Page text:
European Commission said on Monday it was taking pharmaceutical company AstraZeneca to court for breach of contract after a number of delays in supplying COVID-19 vaccines to the bloc.
"The Commission has started last Friday a legal action against AstraZeneca," a spokesman told a news conference, adding that all 27 EU states backed the move.
"Some terms of the contract have not been respected and the company has not been in a position to come up with a reliable strategy to ensure timely delivery of doses," the spokesman added.
What complaints is AstraZeneca facing?
The EU had a contract with the company in which it committed to making its
"best reasonable efforts" to deliver 180 million vaccine doses to the bloc in the second quarter of this year, making up a total of 300 million in the December-June period. However, in a statement on March 12, AstraZeneca said it would aim to deliver only one-third of that.
A week after that, the European Commission took the first step of a formal procedure to resolve disputes.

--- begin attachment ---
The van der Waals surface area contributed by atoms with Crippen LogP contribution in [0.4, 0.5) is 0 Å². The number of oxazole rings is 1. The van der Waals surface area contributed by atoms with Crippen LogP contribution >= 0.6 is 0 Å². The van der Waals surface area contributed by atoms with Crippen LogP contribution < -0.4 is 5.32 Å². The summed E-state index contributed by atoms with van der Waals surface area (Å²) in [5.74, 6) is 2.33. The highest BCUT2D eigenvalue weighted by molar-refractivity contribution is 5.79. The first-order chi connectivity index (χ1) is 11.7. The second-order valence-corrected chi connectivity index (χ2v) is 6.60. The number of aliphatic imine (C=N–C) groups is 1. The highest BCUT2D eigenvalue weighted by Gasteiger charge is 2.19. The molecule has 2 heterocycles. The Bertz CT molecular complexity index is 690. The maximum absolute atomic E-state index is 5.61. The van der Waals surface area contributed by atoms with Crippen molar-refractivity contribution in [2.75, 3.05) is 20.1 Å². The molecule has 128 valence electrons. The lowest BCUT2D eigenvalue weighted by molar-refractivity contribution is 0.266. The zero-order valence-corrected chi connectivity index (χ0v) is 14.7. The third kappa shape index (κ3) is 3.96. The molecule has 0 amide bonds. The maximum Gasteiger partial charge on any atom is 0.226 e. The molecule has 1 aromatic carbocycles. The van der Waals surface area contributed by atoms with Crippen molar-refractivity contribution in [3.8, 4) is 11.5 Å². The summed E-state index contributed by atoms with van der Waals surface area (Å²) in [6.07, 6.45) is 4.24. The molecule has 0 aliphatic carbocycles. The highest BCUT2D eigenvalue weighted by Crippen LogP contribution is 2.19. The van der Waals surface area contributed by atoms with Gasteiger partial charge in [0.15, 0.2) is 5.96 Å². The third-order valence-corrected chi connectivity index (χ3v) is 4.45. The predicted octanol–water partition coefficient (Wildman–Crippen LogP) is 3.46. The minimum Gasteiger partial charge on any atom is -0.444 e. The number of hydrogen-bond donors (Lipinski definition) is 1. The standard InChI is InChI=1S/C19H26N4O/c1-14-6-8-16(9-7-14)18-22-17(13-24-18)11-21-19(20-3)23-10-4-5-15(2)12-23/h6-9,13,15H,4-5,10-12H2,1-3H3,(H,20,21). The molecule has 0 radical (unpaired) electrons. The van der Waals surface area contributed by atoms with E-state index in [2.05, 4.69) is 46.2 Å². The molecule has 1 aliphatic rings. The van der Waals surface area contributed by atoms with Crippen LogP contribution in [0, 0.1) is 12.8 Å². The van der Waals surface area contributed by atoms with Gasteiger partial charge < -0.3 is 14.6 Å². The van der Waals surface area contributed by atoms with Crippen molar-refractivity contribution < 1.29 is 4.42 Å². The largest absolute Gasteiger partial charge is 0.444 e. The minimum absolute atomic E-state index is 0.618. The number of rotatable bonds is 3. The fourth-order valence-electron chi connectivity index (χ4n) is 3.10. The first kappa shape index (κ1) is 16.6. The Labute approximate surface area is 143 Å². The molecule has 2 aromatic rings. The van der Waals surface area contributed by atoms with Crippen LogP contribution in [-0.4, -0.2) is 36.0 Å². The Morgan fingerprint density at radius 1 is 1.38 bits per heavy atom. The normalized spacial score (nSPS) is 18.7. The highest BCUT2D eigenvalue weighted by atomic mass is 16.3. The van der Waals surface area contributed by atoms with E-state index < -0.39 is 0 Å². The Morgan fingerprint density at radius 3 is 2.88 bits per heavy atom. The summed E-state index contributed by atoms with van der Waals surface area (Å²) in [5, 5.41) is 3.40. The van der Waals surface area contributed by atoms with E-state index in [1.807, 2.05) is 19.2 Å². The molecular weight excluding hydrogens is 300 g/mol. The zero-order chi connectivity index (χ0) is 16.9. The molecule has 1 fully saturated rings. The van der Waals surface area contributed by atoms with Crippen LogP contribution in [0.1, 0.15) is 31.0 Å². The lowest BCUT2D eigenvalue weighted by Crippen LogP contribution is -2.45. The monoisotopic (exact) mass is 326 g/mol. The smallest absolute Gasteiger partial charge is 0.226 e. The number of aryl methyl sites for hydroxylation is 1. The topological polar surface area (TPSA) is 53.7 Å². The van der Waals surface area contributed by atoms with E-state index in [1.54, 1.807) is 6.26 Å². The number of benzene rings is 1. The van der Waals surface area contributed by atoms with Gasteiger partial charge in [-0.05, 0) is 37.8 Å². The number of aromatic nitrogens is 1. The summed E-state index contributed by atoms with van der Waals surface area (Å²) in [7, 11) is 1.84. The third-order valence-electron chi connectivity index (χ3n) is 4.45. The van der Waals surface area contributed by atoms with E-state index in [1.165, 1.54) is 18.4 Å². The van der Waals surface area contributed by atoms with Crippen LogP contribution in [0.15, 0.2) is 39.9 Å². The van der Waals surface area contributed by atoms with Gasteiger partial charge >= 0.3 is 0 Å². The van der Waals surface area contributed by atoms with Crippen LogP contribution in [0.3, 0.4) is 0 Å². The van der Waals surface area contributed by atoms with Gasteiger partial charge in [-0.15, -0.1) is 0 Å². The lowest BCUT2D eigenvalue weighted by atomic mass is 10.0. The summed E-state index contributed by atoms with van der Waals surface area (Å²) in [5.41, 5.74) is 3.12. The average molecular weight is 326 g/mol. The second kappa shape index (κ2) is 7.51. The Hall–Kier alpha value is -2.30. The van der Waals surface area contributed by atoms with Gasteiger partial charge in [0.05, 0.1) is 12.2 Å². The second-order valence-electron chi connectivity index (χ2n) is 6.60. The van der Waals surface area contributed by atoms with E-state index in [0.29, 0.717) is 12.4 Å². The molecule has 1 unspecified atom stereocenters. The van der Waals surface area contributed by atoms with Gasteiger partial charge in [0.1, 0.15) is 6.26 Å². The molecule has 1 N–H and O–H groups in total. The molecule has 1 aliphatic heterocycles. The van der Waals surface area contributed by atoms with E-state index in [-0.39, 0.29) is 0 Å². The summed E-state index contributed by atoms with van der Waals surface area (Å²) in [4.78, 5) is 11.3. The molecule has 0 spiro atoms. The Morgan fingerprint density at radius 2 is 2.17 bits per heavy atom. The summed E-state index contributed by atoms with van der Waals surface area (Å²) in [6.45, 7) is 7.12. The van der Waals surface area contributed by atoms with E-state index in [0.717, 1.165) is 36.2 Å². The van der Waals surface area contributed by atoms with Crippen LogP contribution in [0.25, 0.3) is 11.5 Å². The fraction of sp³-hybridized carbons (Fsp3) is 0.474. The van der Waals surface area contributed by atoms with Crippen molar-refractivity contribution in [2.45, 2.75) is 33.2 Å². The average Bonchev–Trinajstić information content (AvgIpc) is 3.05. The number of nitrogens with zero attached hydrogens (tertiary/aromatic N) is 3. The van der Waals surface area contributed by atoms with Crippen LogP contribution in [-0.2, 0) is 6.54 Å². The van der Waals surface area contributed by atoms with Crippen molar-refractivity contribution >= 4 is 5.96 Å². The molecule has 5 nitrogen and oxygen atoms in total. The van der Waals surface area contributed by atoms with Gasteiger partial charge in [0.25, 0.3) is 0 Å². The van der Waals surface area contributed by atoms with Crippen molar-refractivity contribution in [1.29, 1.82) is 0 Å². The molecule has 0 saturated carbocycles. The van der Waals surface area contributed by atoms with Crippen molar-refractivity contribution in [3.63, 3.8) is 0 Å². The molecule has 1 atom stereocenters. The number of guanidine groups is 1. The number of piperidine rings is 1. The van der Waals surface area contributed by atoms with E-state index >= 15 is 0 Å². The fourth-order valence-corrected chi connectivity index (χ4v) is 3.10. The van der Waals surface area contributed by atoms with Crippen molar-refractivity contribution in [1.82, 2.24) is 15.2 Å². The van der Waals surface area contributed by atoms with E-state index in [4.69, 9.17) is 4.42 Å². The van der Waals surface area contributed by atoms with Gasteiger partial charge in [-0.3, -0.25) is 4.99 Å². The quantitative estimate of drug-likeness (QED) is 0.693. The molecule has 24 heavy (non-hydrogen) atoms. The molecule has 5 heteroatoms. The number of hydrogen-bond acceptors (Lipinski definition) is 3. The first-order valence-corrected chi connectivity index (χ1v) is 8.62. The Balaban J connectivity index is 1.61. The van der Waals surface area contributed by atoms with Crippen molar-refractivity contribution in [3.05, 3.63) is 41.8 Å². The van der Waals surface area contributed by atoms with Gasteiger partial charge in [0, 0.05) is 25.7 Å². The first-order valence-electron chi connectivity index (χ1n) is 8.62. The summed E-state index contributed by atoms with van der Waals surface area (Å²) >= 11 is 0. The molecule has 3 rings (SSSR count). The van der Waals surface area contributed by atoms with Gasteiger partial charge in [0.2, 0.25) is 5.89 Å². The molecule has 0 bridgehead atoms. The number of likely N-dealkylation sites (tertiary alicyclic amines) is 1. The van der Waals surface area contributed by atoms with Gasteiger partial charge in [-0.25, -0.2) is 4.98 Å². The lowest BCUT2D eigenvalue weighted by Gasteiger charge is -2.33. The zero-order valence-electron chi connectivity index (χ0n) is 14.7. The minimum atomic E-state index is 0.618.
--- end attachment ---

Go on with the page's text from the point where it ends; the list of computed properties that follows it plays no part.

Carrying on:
Brussels has been particularly angered by the fact that that the supply of AstraZeneca shots to the UK remained unaffected amid all production hiccups claimed by the company, although purchase contracts from the bloc and Britain both dated from August 2020.
The EU has repeatedly clashed with the firm in recent months and has been trying to compensate delivery shortfalls by ordering more from other manufacturers. Recently, the bloc decided not to exercise its options for another 300 million doses from AstraZeneca amid evidence of very rare blood clot side effects.
What does AstraZeneca say?
AstraZeneca on Monday said that there was no legal foundation to the lawsuit against it and that it regretted the decision by the European Commission.
"AstraZeneca has fully complied with the Advance Purchase Agreement with the European Commission and will strongly defend itself in court. We believe any litigation is without merit, and we welcome this opportunity to resolve this dispute as soon as possible," the company said in a statement.
At the same time, the company said it was "looking forward" to working with the Commission on vaccinating as many people as possible.
It said it would be delivering almost 50 million doses to European countries by the end of April in keeping with its March forecast.